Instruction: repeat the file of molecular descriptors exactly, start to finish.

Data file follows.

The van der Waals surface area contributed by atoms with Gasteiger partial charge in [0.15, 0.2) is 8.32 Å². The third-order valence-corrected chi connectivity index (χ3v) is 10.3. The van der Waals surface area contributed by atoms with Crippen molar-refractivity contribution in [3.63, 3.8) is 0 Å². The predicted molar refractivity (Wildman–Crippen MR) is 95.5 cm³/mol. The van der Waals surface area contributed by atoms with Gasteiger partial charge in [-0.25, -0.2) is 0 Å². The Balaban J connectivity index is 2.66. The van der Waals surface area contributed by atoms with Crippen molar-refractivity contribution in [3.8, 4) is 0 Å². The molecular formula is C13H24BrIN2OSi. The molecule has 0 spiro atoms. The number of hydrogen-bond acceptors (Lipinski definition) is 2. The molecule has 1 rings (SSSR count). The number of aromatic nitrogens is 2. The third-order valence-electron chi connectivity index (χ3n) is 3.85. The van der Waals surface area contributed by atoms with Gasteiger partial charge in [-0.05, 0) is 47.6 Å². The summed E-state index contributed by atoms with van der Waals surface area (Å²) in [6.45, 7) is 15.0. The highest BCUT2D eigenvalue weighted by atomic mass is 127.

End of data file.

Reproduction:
The van der Waals surface area contributed by atoms with Gasteiger partial charge in [0.15, 0.2) is 8.32 Å². The third-order valence-corrected chi connectivity index (χ3v) is 10.3. The van der Waals surface area contributed by atoms with Crippen molar-refractivity contribution in [3.63, 3.8) is 0 Å². The predicted molar refractivity (Wildman–Crippen MR) is 95.5 cm³/mol. The van der Waals surface area contributed by atoms with Gasteiger partial charge in [-0.25, -0.2) is 0 Å². The Balaban J connectivity index is 2.66. The van der Waals surface area contributed by atoms with Crippen molar-refractivity contribution in [3.8, 4) is 0 Å². The molecular formula is C13H24BrIN2OSi. The molecule has 0 spiro atoms. The number of hydrogen-bond acceptors (Lipinski definition) is 2. The molecule has 1 rings (SSSR count). The number of aromatic nitrogens is 2. The third-order valence-electron chi connectivity index (χ3n) is 3.85. The van der Waals surface area contributed by atoms with Gasteiger partial charge in [-0.05, 0) is 47.6 Å². The summed E-state index contributed by atoms with van der Waals surface area (Å²) in [6.45, 7) is 15.0. The highest BCUT2D eigenvalue weighted by atomic mass is 127.